Despite all the difficulties, the Olympics will, no doubt, produce moments of greatness. Great sportswomen and men at the top of their game. Gold medals. World records. Memorable moments.
Whether it’s in sport or politics, businesses or churches, I imagine we can all think of people who are great. Some deservingly of that title. Others who have sought it for themselves.
But what makes people great?
25 July is St James’ Day when we celebrate the life of that close disciple of Jesus: sometimes referred to as St James the Great. There were the many people called James (or Jacob to give it its Hebrew root) around at that time so such titles were used to distinguish from others of that name. The one we remember today is the one whose body, legend has it, was carried to Compostela in Spain. He was the brother of John, one of the other disciples: often referred to as the disciple who Jesus loved. James and John were the sons of a well-to-do fisherman, Zebedee and his wife, Salome, thought by many to be the sister of Mary, the mother of Jesus.
James and John were called ‘the Sons of Thunder’ because of, at times, their impetuous behaviour and outlandish requests. They were both key figures among the central group of twelve male disciples and together with Simon Peter, John and James were often to be found with Jesus, but without the others: for example, at the healing of the daughter of Jairus; on the mountain at the time of the Transfiguration and then again in the Garden at Gethsemane.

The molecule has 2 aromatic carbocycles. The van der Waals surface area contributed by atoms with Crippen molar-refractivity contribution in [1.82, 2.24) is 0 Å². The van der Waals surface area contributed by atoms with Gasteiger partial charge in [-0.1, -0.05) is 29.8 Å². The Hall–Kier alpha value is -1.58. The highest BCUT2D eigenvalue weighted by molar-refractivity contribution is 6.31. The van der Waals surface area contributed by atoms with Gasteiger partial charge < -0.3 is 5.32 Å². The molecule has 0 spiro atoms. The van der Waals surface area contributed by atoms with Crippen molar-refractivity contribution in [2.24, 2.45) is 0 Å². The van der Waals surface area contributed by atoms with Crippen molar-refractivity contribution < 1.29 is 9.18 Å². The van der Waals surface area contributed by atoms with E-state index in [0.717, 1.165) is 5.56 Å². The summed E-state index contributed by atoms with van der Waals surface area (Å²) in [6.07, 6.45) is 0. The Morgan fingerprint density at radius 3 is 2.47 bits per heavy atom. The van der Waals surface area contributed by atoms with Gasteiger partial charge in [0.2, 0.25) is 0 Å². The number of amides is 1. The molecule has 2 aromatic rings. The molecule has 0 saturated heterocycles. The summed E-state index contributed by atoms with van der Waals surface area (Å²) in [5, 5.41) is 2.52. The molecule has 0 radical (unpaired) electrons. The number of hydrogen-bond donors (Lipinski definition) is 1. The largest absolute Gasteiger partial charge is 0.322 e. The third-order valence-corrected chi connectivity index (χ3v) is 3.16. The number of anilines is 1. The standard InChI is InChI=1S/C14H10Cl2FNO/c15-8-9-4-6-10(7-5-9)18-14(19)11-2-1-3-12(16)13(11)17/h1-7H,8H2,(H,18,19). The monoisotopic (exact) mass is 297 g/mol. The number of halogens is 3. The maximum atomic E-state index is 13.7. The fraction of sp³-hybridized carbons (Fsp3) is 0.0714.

Matthew’s Gospel records an incident which is instigated by Salome, the mother of James and John. Mark’s account of the same occasion omits that detail but he too records a request made to Jesus: that the two brothers are to sit either side of him in heaven.
Journeys of faith can sometimes be paralleled with stages of life, and this outrageous request to sit on the right and left of Jesus smacks of the self-interest, unrealistic ambition and arrogance of a young and adolescent belief. We’ve all done it. We’ve all asked for things and incurred the wrath of others. And so it is for James and John: the other disciples are angry.
Jesus’ response to the brothers’ misplaced ambition is to ask if they can walk the path that he will walk. Can they drink the cup he will drink – the talk of a cup is a reference to the suffering and death Jesus will undergo. The journey of faith is about the service of others and of God, not about personal gain. Yes we are to be ambitious for Christ and the spreading of his Gospel: but ultimately none of us will drink the cup Jesus drank.
So where does that leave us in our exploration of greatness? As mentioned, we can think of great public figures. We might also think of people we have known personally who are great in our eyes. What is it that makes them so?
I wonder if it’s because we see someone as great simply because they never tried to be?
Perhaps we might see elements of humility, failings, a willingness to admit mistakes: all those things which are, if you like, contrary to what we might call ‘greatness’.
Yet so often, for example among sports people, politicians, business entrepreneurs and yes, in churches, we see people clamouring for greatness. The equivalent of wanting that seat next to Jesus in heaven.
That is not the way of Christ.
‘Whoever wishes to be great among you must be your servant, and whoever wishes to be first among you must be the one who serves.’
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